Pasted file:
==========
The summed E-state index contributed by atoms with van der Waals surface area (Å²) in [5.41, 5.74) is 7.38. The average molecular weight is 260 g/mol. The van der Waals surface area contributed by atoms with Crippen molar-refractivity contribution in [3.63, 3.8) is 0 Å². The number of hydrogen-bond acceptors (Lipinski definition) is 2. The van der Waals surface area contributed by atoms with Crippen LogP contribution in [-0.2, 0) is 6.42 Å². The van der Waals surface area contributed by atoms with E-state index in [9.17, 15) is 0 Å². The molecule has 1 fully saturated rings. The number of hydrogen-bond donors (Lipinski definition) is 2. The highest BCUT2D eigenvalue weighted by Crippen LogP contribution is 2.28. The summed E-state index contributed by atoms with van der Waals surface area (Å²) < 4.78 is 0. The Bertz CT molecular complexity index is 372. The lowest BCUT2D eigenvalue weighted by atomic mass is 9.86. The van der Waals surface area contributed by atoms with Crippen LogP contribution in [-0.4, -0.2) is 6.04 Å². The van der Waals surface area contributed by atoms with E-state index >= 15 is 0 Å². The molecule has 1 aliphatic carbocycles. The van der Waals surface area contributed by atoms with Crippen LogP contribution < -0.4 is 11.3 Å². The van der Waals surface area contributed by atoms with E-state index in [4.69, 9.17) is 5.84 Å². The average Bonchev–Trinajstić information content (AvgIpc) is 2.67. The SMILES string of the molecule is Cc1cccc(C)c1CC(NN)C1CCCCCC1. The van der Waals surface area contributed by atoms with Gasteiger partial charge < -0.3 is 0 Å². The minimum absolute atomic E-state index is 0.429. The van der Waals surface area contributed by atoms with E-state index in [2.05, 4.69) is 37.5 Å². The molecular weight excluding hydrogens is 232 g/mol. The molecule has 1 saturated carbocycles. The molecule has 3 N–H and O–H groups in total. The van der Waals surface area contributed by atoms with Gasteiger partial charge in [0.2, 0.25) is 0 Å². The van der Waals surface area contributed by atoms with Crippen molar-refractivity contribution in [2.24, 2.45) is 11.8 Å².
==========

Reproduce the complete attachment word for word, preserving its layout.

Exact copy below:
The summed E-state index contributed by atoms with van der Waals surface area (Å²) in [5.41, 5.74) is 7.38. The average molecular weight is 260 g/mol. The van der Waals surface area contributed by atoms with Crippen molar-refractivity contribution in [3.63, 3.8) is 0 Å². The number of hydrogen-bond acceptors (Lipinski definition) is 2. The van der Waals surface area contributed by atoms with Crippen LogP contribution in [-0.2, 0) is 6.42 Å². The van der Waals surface area contributed by atoms with E-state index in [9.17, 15) is 0 Å². The molecule has 1 fully saturated rings. The number of hydrogen-bond donors (Lipinski definition) is 2. The highest BCUT2D eigenvalue weighted by Crippen LogP contribution is 2.28. The summed E-state index contributed by atoms with van der Waals surface area (Å²) < 4.78 is 0. The Bertz CT molecular complexity index is 372. The lowest BCUT2D eigenvalue weighted by atomic mass is 9.86. The van der Waals surface area contributed by atoms with Crippen LogP contribution in [-0.4, -0.2) is 6.04 Å². The van der Waals surface area contributed by atoms with E-state index >= 15 is 0 Å². The molecule has 1 aliphatic carbocycles. The van der Waals surface area contributed by atoms with Crippen LogP contribution < -0.4 is 11.3 Å². The van der Waals surface area contributed by atoms with E-state index in [4.69, 9.17) is 5.84 Å². The average Bonchev–Trinajstić information content (AvgIpc) is 2.67. The SMILES string of the molecule is Cc1cccc(C)c1CC(NN)C1CCCCCC1. The van der Waals surface area contributed by atoms with Gasteiger partial charge < -0.3 is 0 Å². The minimum absolute atomic E-state index is 0.429. The van der Waals surface area contributed by atoms with E-state index in [2.05, 4.69) is 37.5 Å². The molecular weight excluding hydrogens is 232 g/mol. The molecule has 1 saturated carbocycles. The molecule has 3 N–H and O–H groups in total. The van der Waals surface area contributed by atoms with Gasteiger partial charge in [0.2, 0.25) is 0 Å². The van der Waals surface area contributed by atoms with Crippen molar-refractivity contribution in [2.24, 2.45) is 11.8 Å².